What you don't know won't hurt you. What I wish I knew when I started in IT (Part One)

There is something to be said about ignorance being bliss, and then there are times when it is good to know a little bit more about what you are getting into. My IT journey started over 20 years ago.  All I knew going in was that I liked IT based upon my studies and that the university I attended had 100 % placement in IT positions of it graduates.  That’s not a whole lot of detail to start from, but I was all in.

At the time I certainly didn’t have the foresight to understand how big this IT thing would become.

Done with college, done with learning

So I was done with college, and I was done taking tests forever right?  Wrong!  I would be forever learning.

IT becomes part of you. It becomes natural to want to read a book, search the web for new insights, or start working with some of the latest new technologies.

Always learning

The best part of working in IT is the always learning and growing nature of the industry. Even more exciting is that people who never spent a day studying IT, but are willing to learn, can easily move into this space. I have worked with history majors, music majors, sociology majors, and more. You name it. When you think about it, this is really cool!

As long as you have the drive to learn, keep learning, and get your hands dirty in technology, working in IT really is an opportunity for many.

Just getting started in IT?

Today, there are countless varieties of IT jobs. Organizations around the world are looking for very smart and driven individuals. Be willing to research the answer to questions, and spend time on certifications. Certifications are important to everyone, but especially when you are getting started in your IT career. It shows drive and it also prompts you to learn enterprise technologies that will benefit you both personally and professionally.

This approach will also provide a good foundation for your entire IT career. IT is full of opportunity, so also be sure to keep an open mind about what you can do. You will be sure to go places with a position-driven approach.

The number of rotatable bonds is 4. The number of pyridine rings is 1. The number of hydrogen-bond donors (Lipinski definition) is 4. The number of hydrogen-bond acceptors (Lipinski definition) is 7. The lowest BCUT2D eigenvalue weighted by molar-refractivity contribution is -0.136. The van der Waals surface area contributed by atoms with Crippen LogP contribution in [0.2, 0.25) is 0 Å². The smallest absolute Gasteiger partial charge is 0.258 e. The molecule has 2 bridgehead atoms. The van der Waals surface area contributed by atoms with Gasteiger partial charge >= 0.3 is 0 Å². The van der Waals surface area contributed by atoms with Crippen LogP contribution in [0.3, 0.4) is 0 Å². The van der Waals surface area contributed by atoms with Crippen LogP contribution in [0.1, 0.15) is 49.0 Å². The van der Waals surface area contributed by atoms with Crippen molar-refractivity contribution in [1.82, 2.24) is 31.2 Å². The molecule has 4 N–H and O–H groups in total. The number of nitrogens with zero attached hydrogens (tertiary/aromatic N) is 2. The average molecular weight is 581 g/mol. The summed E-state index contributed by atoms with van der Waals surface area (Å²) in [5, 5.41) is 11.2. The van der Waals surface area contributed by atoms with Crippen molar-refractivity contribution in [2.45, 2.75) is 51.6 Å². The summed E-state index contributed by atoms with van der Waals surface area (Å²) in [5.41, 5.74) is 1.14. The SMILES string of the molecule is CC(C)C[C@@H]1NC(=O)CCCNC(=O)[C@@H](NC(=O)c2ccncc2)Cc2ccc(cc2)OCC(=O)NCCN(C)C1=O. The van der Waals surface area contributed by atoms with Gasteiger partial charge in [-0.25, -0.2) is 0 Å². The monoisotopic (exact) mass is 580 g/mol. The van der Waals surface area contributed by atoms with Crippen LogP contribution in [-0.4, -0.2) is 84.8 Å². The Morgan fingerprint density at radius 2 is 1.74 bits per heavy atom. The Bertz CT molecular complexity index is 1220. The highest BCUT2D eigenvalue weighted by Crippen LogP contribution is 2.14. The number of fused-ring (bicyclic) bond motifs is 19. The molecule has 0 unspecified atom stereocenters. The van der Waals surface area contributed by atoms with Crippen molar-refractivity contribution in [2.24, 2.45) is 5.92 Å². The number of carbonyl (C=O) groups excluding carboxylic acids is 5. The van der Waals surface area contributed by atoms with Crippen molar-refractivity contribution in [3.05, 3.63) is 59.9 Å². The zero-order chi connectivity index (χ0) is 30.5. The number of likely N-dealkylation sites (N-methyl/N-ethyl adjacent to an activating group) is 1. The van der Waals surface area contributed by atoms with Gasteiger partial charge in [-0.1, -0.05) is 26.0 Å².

Best of luck!

  • I've occasionally been asked to speak to high school and college students on the IT track.

    Their questions have been solely focused on salaries they hope to earn.

    Becoming "life learners" isn't part of their plan.  They know how to Google something, and that's been good enough for them so far.

    I was young once, too.

    Learning ethical behavior when you finally (and legally) are "root" on multiple networks, learning the value of quiet nights and clean air, and learning that keeping up with the Jones is a never-ending race one cannot win . . .  These are some of the lessons students may learn over time.  I haven't seen them all formally covered in a syllabus.

    The key items I hope they can take away from my time with them might be summed up here:

    • Stay out of the rat race
    • Be happy with what you can achieve, but TRY to achieve good things!
    • Always be learning
  • For me, the efficiency of my study time is an opportunity to devote more time to important areas of my self-development. For this, I often use the writing capstone project paper. The main thing is a professional team and the ability to receive orders on time, plus service specialists always fulfill all methodological requirements.

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